His research involves examining the comparative effectiveness of different radiation strategies and interventions in patients with lung cancer and those with glioblastoma. Several of his studies have specifically looked at the impact of radiation dose escalation on survival. He is also examining how disparities within these populations affect subsequent therapies and oncologic outcomes. Furthermore, he is an investigator on prospective studies which are using total body and total marrow radiation in patients undergoing stem cell transplantation for advanced hematologic diseases.

Evan Lyon, MD

Evan Lyon, MD
Department of Medicine

Dr. Lyon’s academic interests encompass global health, human rights scholarship and advocacy, social medicine, prisoner health, and medical education. He has collaborated with Partners In Health [www.pih.org] in Haiti and at other sites for more than 18 years. He has been extensively involved in physician, nurse, and community health worker training for more than a decade. He is on the board of the Human Rights Program at the University of Chicago and teaches health and human rights at the College Dr. Lyon is the lead faculty on a University of Chicago Delhi Center funded project to advance “Rights-based Approaches to Tuberculosis” in collaboration with the Law School. Dr. Lyon is the lead faculty for the Global Hospital Medicine Fellowship at the University of Chicago, with fellows now working between Chicago and Haiti, Rwanda, and China.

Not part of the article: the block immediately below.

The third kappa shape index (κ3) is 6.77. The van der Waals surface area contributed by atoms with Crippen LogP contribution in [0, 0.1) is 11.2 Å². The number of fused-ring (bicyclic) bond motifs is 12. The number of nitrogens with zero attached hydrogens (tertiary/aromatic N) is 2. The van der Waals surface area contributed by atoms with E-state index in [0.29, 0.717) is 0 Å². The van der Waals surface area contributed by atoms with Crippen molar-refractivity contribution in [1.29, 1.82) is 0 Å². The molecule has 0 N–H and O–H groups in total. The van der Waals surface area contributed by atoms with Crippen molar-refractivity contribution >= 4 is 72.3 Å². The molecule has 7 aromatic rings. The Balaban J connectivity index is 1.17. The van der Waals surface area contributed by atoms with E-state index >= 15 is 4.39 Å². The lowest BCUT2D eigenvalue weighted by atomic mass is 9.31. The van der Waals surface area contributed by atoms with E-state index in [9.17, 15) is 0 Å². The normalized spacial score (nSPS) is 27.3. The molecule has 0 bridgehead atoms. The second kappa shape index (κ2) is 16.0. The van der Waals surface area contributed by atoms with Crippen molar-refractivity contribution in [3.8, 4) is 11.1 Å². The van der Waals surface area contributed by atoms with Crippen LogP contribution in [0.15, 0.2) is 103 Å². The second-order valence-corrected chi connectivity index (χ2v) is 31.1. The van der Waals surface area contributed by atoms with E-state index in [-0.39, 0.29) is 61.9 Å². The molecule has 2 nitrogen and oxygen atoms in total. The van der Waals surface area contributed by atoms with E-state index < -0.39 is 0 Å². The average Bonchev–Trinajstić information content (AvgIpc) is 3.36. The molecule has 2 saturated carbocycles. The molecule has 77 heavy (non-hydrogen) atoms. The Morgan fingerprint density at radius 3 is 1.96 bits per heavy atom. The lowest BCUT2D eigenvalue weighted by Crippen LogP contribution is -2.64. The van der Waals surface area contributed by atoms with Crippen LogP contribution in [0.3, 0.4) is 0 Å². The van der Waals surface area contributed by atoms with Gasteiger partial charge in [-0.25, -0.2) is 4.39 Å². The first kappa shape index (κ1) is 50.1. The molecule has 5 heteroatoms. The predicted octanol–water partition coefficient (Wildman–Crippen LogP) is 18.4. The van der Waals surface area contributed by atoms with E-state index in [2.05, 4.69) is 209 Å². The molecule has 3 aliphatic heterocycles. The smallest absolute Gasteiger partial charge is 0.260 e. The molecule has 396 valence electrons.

Closer to home, Dr. Lyon is a primary care and hospital medicine physician in the University of Chicago Comprehensive Care Program. Continuing “global health at home,” Dr. Lyon delivers home-based primary care on the South Side of Chicago providing continuity between house calls and the hospital. Third year Pritzker students are now accompanying Dr. Lyon to learn from house calls during their core Family Medicine Clerkship.